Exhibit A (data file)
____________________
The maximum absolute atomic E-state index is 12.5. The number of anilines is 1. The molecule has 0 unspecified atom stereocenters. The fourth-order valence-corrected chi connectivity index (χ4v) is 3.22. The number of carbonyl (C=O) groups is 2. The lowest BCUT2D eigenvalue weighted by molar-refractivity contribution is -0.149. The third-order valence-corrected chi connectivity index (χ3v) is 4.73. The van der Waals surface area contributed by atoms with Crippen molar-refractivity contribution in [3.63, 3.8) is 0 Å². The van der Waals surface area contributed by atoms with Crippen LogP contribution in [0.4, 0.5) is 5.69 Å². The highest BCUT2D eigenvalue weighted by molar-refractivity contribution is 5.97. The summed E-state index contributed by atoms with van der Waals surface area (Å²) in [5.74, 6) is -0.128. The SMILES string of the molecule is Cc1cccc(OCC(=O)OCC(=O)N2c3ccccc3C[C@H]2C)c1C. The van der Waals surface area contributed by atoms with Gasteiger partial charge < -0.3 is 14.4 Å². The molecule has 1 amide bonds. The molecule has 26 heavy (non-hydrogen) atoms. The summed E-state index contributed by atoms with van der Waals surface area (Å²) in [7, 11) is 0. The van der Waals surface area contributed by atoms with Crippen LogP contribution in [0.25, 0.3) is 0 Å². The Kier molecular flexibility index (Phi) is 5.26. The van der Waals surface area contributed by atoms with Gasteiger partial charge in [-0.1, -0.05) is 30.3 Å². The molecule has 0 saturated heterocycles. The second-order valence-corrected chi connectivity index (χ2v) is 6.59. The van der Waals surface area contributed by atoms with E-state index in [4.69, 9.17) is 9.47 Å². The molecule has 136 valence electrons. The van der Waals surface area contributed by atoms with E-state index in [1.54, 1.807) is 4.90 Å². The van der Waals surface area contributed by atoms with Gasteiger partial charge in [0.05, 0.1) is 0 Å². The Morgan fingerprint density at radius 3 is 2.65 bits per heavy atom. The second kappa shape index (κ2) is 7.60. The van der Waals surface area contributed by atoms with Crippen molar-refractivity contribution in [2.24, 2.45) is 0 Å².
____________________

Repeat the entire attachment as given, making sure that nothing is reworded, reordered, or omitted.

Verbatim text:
The maximum absolute atomic E-state index is 12.5. The number of anilines is 1. The molecule has 0 unspecified atom stereocenters. The fourth-order valence-corrected chi connectivity index (χ4v) is 3.22. The number of carbonyl (C=O) groups is 2. The lowest BCUT2D eigenvalue weighted by molar-refractivity contribution is -0.149. The third-order valence-corrected chi connectivity index (χ3v) is 4.73. The van der Waals surface area contributed by atoms with Crippen molar-refractivity contribution in [3.63, 3.8) is 0 Å². The van der Waals surface area contributed by atoms with Crippen LogP contribution in [0.4, 0.5) is 5.69 Å². The highest BCUT2D eigenvalue weighted by molar-refractivity contribution is 5.97. The summed E-state index contributed by atoms with van der Waals surface area (Å²) in [5.74, 6) is -0.128. The SMILES string of the molecule is Cc1cccc(OCC(=O)OCC(=O)N2c3ccccc3C[C@H]2C)c1C. The van der Waals surface area contributed by atoms with Gasteiger partial charge < -0.3 is 14.4 Å². The molecule has 1 amide bonds. The molecule has 26 heavy (non-hydrogen) atoms. The summed E-state index contributed by atoms with van der Waals surface area (Å²) in [7, 11) is 0. The van der Waals surface area contributed by atoms with Crippen LogP contribution in [0.25, 0.3) is 0 Å². The Kier molecular flexibility index (Phi) is 5.26. The van der Waals surface area contributed by atoms with Gasteiger partial charge in [-0.1, -0.05) is 30.3 Å². The molecule has 0 saturated heterocycles. The second-order valence-corrected chi connectivity index (χ2v) is 6.59. The van der Waals surface area contributed by atoms with E-state index in [4.69, 9.17) is 9.47 Å². The molecule has 136 valence electrons. The van der Waals surface area contributed by atoms with E-state index in [1.54, 1.807) is 4.90 Å². The van der Waals surface area contributed by atoms with Gasteiger partial charge in [0.05, 0.1) is 0 Å². The Morgan fingerprint density at radius 3 is 2.65 bits per heavy atom. The second kappa shape index (κ2) is 7.60. The van der Waals surface area contributed by atoms with Crippen molar-refractivity contribution in [2.24, 2.45) is 0 Å².